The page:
‘Type Approval Norms biggest challenge to shift to cleaner fuels in India’

Suyash Gupta, Director General, Indian Auto LPG Coalition has observed that India faces an uphill task for widespread adoption of cleaner fuels, primarily on account of an archaic and hugely detrimental MoRTH Type approval norm. The norm has encouraged illegal operators to thrive and acts as a severe deterrent for credible players. Indian Auto LPG Coalition (IAC) is the nodal body for the promotion of Auto LPG in India. Members of the Coalition include the Oil Sector PSUs, Private Auto LPG marketers, Kit Suppliers and Equipment Manufacturers.

MoRTH norms in India require that the extremely cost prohibitive Type Approvals for Auto LPG and CNG conversions must be renewed every three years. This practice is in complete variance of established global norms in vogue for the last several decades.

“Companies in India have to get their type approvals renewed every three years. The total costs for a company for obtaining type approval renewal for the LPG and CNG range with model approvals is almost Rs. 4 crores each time. The punishing rules have resulted in almost all credible LPG Type approval holders not renewing their certifications. The damaging effect of this detrimental requirement has been that the number of active players in the retro-fitment market nationwide has come down to mere four-five as compared to almost over 30 plus till a few years back. Now, the last present players in the Auto LPG and CNG retro fitment Industry are also looking to move out.” said Suyash Gupta.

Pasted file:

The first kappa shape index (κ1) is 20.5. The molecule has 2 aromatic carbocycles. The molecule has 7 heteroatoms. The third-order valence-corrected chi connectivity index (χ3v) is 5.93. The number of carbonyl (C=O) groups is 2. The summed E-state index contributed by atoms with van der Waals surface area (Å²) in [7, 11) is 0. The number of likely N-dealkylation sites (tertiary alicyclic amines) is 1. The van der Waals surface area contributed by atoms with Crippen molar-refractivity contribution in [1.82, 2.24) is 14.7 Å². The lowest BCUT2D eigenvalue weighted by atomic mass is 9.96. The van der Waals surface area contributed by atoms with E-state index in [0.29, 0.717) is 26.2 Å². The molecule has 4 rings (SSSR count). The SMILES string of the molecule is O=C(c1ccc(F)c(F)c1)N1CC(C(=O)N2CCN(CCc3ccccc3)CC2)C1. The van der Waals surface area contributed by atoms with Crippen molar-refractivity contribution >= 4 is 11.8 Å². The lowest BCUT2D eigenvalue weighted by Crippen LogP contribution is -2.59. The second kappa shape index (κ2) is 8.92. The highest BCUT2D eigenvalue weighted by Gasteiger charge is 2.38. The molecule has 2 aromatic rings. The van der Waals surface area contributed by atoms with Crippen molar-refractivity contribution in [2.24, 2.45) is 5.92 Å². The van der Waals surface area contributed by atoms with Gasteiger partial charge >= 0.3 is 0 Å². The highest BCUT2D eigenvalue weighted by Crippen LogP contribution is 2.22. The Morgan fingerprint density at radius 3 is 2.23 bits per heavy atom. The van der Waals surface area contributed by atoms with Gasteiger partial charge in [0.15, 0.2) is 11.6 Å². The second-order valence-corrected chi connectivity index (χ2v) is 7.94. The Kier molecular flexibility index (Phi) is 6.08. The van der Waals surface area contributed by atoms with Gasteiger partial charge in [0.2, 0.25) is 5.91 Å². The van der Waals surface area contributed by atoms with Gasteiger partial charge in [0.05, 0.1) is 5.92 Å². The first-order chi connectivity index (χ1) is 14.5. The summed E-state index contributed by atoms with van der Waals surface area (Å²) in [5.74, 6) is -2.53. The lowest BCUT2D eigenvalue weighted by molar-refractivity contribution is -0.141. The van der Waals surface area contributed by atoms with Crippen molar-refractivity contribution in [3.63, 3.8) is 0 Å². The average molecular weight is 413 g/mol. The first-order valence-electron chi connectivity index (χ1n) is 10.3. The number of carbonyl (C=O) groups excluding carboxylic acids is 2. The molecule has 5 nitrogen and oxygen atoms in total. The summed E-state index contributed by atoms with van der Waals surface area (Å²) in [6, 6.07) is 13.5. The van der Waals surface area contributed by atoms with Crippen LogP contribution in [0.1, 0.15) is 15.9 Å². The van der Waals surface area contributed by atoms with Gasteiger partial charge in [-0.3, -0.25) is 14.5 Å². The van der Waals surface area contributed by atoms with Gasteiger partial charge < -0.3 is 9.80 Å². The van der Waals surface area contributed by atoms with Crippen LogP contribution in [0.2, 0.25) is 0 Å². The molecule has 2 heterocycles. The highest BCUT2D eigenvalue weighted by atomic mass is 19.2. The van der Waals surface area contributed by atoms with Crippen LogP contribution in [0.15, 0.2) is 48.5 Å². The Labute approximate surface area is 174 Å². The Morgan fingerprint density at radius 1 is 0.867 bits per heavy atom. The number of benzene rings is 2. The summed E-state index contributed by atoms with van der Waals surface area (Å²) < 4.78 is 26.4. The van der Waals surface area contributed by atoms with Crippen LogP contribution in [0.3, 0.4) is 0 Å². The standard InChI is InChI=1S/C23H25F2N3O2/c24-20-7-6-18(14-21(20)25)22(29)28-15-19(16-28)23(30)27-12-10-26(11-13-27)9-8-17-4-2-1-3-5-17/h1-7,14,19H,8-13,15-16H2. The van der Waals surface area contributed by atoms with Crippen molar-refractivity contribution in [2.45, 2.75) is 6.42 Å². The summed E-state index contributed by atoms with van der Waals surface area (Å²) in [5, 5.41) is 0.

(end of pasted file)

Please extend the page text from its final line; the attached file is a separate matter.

“Approval of an LPG retrofit system means the approval of the type of retrofit system to be installed in motor vehicles for the use of LPG. When approved, it can be placed on the market and can be sold for an unlimited amount of time, unless requirements change. This is a key principle of European law and it applies to all types of products, not only LPG components.” said Mr Samuel Maubanc, Managing Director of Liquid Gas Europe, the European LPG Association. “However, this is not the case for India. Both the LPG and CNG conversion industry have been struggling with this norm, which has no precedent either in the EU or the US. While Indian automotive regulations are in sync with the EU norms, this has been a major departure from the EU norms”

Interestingly, Auto LPG is the third most commonly used automotive fuel after Petrol and Diesel with over 27 million vehicles across 70 countries running on it.

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